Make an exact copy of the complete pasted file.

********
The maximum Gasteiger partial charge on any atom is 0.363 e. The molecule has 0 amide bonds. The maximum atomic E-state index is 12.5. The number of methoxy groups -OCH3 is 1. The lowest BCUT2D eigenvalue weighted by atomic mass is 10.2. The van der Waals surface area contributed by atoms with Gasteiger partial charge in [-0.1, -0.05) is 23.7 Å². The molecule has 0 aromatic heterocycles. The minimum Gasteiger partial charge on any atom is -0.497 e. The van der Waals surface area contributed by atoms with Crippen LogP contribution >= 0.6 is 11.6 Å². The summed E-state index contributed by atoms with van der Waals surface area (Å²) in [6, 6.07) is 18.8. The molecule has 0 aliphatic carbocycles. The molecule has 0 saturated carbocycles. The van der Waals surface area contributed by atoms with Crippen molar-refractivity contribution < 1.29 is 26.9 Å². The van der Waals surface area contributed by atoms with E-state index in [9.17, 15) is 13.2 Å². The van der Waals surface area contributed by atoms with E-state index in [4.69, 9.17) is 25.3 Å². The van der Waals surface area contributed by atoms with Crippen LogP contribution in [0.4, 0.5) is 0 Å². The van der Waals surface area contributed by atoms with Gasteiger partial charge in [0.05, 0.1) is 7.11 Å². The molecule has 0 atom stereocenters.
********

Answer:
The maximum Gasteiger partial charge on any atom is 0.363 e. The molecule has 0 amide bonds. The maximum atomic E-state index is 12.5. The number of methoxy groups -OCH3 is 1. The lowest BCUT2D eigenvalue weighted by atomic mass is 10.2. The van der Waals surface area contributed by atoms with Gasteiger partial charge in [-0.1, -0.05) is 23.7 Å². The molecule has 0 aromatic heterocycles. The minimum Gasteiger partial charge on any atom is -0.497 e. The van der Waals surface area contributed by atoms with Crippen LogP contribution >= 0.6 is 11.6 Å². The summed E-state index contributed by atoms with van der Waals surface area (Å²) in [6, 6.07) is 18.8. The molecule has 0 aliphatic carbocycles. The molecule has 0 saturated carbocycles. The van der Waals surface area contributed by atoms with Crippen molar-refractivity contribution < 1.29 is 26.9 Å². The van der Waals surface area contributed by atoms with E-state index in [9.17, 15) is 13.2 Å². The van der Waals surface area contributed by atoms with E-state index in [4.69, 9.17) is 25.3 Å². The van der Waals surface area contributed by atoms with Crippen LogP contribution in [0.4, 0.5) is 0 Å². The van der Waals surface area contributed by atoms with Gasteiger partial charge in [0.05, 0.1) is 7.11 Å². The molecule has 0 atom stereocenters.